So-called nuptial gifts – often consisting of food or tokens – are typically bestowed by males on females as part of courtship and copulation rituals in many species. By manipulating the nuptial gifts that female insects receive during copulation, researchers have now shown that female preferences can be exploited by males who are "cheating" on their reproductive investment by presenting easily obtainable token gifts.
Gift-giving during courtship and copulation occurs across the animal kingdom, including in humans. Nuptial gifts can range from valuable nutritious food items to inedible tokens such as leaves or silk balloons. Gift-giving is of clear benefit to females when gifts are nutritious and thus valuable, but why females of some species require an inedible and worthless gift remains unexplained. In experiments reported this week, researchers Natasha LeBas and Leon Hockham from the University of St. Andrews removed the valuable (i.e., edible) nuptial gift that male empidid dance flies normally provide their female partner and replaced the gift with either a large edible gift or an inedible cotton ball token that resembles tokens given by other empidid fly species. The researchers found that although pairs copulated longest after presentation of a large edible gift, the females receiving the worthless cotton ball token were sufficiently tricked to allow males to copulate for as long as when the males provided a small nutritious gift. Males who substitute highly visible, but easily obtainable and worthless gifts may thus be able to invade a population of genuine gift-giving males.
The research demonstrates that, at least in some cases, females are susceptible to the invasion of so-called male cheating behaviour, and it suggests that the evolution of worthless gift-giving may arise though males sensory exploitation of female preferences for nutritious gifts.
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25.05.2018 | Christian-Albrechts-Universität zu Kiel
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The more electronics steer, accelerate and brake cars, the more important it is to protect them against cyber-attacks. That is why 15 partners from industry and academia will work together over the next three years on new approaches to IT security in self-driving cars. The joint project goes by the name Security For Connected, Autonomous Cars (SecForCARs) and has funding of €7.2 million from the German Federal Ministry of Education and Research. Infineon is leading the project.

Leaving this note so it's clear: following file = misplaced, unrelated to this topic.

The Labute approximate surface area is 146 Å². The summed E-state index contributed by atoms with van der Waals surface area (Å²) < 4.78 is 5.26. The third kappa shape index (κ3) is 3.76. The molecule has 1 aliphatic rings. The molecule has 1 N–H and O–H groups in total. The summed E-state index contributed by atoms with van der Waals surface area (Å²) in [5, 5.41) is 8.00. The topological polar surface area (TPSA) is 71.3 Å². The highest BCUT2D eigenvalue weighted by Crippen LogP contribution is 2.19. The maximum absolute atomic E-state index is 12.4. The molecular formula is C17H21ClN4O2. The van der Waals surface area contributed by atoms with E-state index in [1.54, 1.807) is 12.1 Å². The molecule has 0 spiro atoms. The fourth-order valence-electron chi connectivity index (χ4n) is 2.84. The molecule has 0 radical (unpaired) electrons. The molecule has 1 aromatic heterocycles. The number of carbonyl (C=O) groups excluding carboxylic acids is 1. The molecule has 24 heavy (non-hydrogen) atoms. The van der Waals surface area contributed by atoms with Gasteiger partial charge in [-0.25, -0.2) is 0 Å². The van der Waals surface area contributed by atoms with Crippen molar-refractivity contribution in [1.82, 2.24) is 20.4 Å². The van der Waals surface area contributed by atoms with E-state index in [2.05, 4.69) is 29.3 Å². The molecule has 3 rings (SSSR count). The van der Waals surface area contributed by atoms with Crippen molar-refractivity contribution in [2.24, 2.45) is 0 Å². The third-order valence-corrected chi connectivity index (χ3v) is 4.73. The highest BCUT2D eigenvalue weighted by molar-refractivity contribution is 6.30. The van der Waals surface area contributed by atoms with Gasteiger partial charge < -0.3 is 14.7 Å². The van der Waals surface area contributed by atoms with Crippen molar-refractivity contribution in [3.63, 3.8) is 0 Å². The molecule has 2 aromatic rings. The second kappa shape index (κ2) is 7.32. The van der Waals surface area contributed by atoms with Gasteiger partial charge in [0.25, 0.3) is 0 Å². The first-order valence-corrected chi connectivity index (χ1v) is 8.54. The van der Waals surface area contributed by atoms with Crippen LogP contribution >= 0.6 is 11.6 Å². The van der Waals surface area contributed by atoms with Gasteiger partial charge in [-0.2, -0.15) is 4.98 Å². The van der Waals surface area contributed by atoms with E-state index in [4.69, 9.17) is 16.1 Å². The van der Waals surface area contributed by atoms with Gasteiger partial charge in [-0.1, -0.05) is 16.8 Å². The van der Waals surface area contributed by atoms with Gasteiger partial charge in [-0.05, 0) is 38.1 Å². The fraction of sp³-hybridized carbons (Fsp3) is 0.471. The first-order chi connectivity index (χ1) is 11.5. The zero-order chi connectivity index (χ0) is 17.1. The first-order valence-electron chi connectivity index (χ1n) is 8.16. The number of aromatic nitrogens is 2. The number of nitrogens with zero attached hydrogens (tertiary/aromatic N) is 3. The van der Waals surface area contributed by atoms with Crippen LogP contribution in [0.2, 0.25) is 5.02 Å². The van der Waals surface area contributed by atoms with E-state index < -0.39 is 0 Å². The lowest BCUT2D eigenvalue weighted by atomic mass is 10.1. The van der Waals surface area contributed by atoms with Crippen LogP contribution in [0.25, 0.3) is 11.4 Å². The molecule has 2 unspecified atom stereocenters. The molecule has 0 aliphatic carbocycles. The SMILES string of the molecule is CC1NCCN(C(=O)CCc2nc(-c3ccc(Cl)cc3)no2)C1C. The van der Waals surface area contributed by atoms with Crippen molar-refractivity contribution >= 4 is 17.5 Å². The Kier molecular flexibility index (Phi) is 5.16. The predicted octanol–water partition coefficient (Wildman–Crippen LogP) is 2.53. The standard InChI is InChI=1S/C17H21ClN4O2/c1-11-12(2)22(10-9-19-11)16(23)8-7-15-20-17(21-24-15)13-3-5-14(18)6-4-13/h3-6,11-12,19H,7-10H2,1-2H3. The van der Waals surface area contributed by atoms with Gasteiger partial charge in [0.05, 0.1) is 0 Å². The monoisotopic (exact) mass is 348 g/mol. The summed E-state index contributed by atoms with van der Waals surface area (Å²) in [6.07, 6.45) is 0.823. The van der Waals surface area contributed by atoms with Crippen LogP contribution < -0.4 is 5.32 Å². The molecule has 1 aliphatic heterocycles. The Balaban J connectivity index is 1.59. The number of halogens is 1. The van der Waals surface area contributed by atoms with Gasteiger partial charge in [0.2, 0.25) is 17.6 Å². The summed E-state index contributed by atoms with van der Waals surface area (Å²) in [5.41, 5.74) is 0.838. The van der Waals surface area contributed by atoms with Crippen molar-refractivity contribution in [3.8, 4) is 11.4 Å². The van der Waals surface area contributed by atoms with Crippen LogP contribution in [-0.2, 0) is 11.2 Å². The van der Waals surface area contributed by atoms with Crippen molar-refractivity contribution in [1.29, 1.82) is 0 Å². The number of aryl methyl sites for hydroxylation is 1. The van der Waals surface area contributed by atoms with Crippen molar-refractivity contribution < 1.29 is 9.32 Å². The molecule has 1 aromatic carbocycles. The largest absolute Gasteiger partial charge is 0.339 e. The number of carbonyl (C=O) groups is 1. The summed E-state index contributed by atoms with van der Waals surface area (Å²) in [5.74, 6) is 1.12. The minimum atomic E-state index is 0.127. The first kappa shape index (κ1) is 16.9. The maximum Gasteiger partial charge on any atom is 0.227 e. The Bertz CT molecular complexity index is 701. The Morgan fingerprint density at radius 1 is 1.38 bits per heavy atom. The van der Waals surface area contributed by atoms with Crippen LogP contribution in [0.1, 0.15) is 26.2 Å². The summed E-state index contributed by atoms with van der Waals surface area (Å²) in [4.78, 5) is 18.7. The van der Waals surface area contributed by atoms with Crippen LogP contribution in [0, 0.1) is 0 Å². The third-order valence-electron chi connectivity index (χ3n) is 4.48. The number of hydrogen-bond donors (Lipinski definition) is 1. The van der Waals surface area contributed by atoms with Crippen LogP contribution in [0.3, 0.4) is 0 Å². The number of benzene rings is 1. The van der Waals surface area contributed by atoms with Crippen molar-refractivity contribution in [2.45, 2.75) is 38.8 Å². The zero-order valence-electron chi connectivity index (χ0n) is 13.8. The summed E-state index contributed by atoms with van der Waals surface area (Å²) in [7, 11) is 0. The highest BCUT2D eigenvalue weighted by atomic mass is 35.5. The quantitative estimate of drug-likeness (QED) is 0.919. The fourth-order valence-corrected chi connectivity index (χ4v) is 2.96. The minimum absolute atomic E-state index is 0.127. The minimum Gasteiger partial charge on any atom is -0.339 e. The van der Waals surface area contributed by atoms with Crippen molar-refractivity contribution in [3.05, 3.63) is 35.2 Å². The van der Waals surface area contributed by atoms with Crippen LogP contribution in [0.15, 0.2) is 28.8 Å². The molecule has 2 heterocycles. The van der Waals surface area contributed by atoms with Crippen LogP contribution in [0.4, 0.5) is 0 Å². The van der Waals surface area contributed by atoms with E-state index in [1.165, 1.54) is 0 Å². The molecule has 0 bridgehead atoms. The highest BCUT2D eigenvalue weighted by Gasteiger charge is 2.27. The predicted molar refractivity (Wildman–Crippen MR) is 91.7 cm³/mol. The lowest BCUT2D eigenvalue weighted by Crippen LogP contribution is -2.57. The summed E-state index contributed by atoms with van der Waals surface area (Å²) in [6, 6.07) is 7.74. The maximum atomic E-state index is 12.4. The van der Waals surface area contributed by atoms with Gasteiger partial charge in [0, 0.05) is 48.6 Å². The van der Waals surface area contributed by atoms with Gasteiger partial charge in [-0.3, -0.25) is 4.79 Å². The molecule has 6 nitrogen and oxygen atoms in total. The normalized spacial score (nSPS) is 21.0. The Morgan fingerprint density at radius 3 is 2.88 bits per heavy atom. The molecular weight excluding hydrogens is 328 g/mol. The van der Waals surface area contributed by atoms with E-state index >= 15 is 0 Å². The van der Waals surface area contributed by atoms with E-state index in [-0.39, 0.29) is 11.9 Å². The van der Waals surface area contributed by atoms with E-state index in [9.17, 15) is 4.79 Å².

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A research team led by physicists at the Technical University of Munich (TUM) has developed molecular nanoswitches that can be toggled between two structurally different states using an applied voltage. They can serve as the basis for a pioneering class of devices that could replace silicon-based components with organic molecules.
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At the LASYS 2018, from June 5th to 7th, the Laser Zentrum Hannover e.V. (LZH) will be showcasing processes for the laser material processing of tomorrow in hall 4 at stand 4E75. With blown bomb shells the LZH will present first results of a research project on civil security.
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There are videos on the internet that can make one marvel at technology. For example, a smartphone is casually bent around the arm or a thin-film display is rolled in all directions and with almost every diameter. From the user's point of view, this looks fantastic. From a professional point of view, however, the question arises: Is that already possible?
At Display Week 2018, scientists from the Fraunhofer Institute for Applied Polymer Research IAP will be demonstrating today’s technological possibilities and...
So-called quantum many-body scars allow quantum systems to stay out of equilibrium much longer, explaining experiment | Study published in Nature Physics
Recently, researchers from Harvard and MIT succeeded in trapping a record 53 atoms and individually controlling their quantum state, realizing what is called a...
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